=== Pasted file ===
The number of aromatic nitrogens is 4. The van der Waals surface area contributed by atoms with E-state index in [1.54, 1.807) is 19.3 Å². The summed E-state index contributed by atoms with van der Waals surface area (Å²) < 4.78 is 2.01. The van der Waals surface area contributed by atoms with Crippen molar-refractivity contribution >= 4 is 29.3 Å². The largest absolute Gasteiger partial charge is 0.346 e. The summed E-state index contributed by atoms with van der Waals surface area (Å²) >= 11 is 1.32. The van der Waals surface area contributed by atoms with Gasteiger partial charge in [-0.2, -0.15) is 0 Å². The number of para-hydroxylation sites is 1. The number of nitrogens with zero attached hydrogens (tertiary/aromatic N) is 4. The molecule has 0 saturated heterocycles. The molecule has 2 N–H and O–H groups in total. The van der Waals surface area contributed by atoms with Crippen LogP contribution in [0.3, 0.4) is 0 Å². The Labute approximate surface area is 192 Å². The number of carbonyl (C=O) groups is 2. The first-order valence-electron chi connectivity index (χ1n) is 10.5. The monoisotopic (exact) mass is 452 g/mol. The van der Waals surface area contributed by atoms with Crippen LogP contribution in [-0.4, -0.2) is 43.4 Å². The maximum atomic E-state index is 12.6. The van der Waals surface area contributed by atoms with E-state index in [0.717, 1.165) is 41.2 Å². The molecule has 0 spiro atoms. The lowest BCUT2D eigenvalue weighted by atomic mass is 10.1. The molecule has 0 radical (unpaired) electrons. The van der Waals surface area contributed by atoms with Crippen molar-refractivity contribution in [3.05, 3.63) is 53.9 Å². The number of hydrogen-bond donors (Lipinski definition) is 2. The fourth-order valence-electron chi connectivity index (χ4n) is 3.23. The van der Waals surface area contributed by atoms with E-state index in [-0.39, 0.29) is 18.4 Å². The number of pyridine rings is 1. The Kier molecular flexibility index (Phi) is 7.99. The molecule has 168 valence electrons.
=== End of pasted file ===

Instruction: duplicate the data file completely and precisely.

The number of aromatic nitrogens is 4. The van der Waals surface area contributed by atoms with E-state index in [1.54, 1.807) is 19.3 Å². The summed E-state index contributed by atoms with van der Waals surface area (Å²) < 4.78 is 2.01. The van der Waals surface area contributed by atoms with Crippen molar-refractivity contribution >= 4 is 29.3 Å². The largest absolute Gasteiger partial charge is 0.346 e. The summed E-state index contributed by atoms with van der Waals surface area (Å²) >= 11 is 1.32. The van der Waals surface area contributed by atoms with Gasteiger partial charge in [-0.2, -0.15) is 0 Å². The number of para-hydroxylation sites is 1. The number of nitrogens with zero attached hydrogens (tertiary/aromatic N) is 4. The molecule has 0 saturated heterocycles. The molecule has 2 N–H and O–H groups in total. The van der Waals surface area contributed by atoms with Crippen LogP contribution in [0.3, 0.4) is 0 Å². The Labute approximate surface area is 192 Å². The number of carbonyl (C=O) groups is 2. The first-order valence-electron chi connectivity index (χ1n) is 10.5. The monoisotopic (exact) mass is 452 g/mol. The van der Waals surface area contributed by atoms with Crippen LogP contribution in [-0.4, -0.2) is 43.4 Å². The maximum atomic E-state index is 12.6. The van der Waals surface area contributed by atoms with E-state index in [0.717, 1.165) is 41.2 Å². The molecule has 0 spiro atoms. The lowest BCUT2D eigenvalue weighted by atomic mass is 10.1. The molecule has 0 radical (unpaired) electrons. The van der Waals surface area contributed by atoms with Crippen molar-refractivity contribution in [3.05, 3.63) is 53.9 Å². The number of hydrogen-bond donors (Lipinski definition) is 2. The fourth-order valence-electron chi connectivity index (χ4n) is 3.23. The van der Waals surface area contributed by atoms with E-state index in [-0.39, 0.29) is 18.4 Å². The number of pyridine rings is 1. The Kier molecular flexibility index (Phi) is 7.99. The molecule has 168 valence electrons.